Abstract: Postural changes while maintaining a correct body position are the most efficient method of preventing pressure ulcers. However, executing a protocol ofpostural changes over a long period of time is an arduous task for caregivers.To address this problem, we propose a fuzzy monitoring system for posturalchanges which recognizes in-bed postures by means of micro inertial sensors attached to patients’ clothes. First, we integrate a data-driven model to classifyin-bed postures from the micro inertial sensors which are located in the socksand t-shirt of the patient. Second, a knowledge-based fuzzy model computes thepriority of postural changes for body zones based on expert-defined protocols.Results show encouraging performance in the classification of in-bed posturesand high adaptability of the knowledge-based fuzzy approach.
COVID-19 study based on chest X-rays of patients
Lecturer: Anabel Gómez
Abstract: COVID-19 is becoming one of the most infectious diseases of the 21st century. Due to the importance of its early detection, new ways to detect it are emerging. In this study, we focus on its detection using chest X-rays, pointing out the main problems of the most used data sets for this purpose. We propose a new data set and a new methodology that allows us to detect cases of COVID-19 with an accuracy of 76.18%, which is higher than the accuracies obtained by experts.
Image inpainting using non-adversarial networks. Towards a deeper semantic understanding of images
Lecturer: Guillermo Gómez
Abstract: In this study we explore the problem of image inpainting from a non-adversarial perspective. Can we use general generative models to solve problems other than those for which it was trained to? Do models acquire a deeper and transferable knowledge about the nature of the images they generate? We propose a novel methodology for the image inpainting problem using the implicit knowledge acquired in non-adversarial generative models.
Sentiment Analysis based Multi-person Multi-criteria Decision Making (SA-MpMcDM) Methodology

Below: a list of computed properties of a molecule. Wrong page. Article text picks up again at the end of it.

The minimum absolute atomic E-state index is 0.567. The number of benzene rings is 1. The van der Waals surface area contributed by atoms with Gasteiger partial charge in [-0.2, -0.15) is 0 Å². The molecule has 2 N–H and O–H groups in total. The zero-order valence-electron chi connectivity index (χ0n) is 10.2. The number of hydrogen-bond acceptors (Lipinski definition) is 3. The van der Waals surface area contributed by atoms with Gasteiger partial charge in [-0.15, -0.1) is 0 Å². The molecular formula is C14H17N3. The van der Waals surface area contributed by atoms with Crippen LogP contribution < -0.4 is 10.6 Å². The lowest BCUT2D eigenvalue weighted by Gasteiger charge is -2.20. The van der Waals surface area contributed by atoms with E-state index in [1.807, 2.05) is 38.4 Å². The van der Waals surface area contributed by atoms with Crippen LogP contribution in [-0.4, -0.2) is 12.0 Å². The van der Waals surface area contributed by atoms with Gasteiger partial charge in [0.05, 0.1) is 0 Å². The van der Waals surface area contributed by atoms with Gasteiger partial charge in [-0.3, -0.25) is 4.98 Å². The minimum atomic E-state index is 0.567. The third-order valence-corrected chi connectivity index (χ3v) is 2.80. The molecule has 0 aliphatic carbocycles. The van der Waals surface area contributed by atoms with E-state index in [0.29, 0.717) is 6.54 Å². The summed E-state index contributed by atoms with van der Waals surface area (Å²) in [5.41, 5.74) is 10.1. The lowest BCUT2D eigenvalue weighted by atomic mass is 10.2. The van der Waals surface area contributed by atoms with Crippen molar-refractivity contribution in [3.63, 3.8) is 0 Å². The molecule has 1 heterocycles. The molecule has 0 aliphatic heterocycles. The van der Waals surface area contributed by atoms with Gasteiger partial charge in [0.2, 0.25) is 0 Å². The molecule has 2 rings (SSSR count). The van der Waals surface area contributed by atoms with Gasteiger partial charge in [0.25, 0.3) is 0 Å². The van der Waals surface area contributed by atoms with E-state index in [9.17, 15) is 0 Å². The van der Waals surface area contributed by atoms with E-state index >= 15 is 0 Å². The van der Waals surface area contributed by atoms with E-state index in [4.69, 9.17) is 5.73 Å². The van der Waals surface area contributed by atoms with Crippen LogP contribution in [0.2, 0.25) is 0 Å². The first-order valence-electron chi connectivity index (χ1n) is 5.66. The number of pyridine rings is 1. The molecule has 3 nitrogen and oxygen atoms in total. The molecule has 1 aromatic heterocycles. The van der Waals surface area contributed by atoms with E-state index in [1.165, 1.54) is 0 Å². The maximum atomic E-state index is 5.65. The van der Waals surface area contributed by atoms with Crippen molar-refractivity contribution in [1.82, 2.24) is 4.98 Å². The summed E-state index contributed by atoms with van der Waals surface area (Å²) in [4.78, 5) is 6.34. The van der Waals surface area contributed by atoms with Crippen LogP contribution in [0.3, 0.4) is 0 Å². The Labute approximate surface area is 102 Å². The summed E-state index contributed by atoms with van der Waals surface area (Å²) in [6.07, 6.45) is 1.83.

Lecturer: Cristina Zuheros
Abstract: Traditional decision making models are limited by pre-defined numerical and linguistic terms. We present the SA-MpMcDM methodology, which allows experts to evaluate through unlimited natural language and even through numerical ratings. We propose a deep learning model to extract the expert knowledge from the evaluations. We evaluate the methodology in a real case study, which we collect into the TripR-2020 dataset
MonuMAI: Architectural information extraction of monuments through Deep Learning techniques
Lecturer: Alberto Castillo
Abstract: An important part of art history can be discovered through the visual information in monument facades. However, the analysis of this visual information, i.e, morphology and architectural elements, requires high expert knowledge. An automatic system for identifying the architectural style or detecting the architectural elements of a monument based on one image will certainly help improving our knowledge in art and history.
The aim of this seminary is to introduce the MonuMAI (Monument with Mathematics and Artificial Intelligence) framework published in the related work . In particular, we designed MonuMAI dataset considering the proposed architectural styles taxonomy, developed MonuMAI deep learning pipeline, and built citizen science based MonuMAI mobile app that uses the proposed deep learning pipeline and dataset for performing in real life conditions.
 Lamas, Alberto & Tabik, Siham & Cruz, Policarpo & Montes, Rosana & Martínez-Sevilla, Álvaro & Cruz, Teresa & Herrera, Francisco. (2020) MonuMAI: Dataset, deep learning pipeline and citizen science based app for monumental heritage taxonomy and classification. Neurocomputing. doi.org/10.1016/j.neucom.2020.09.041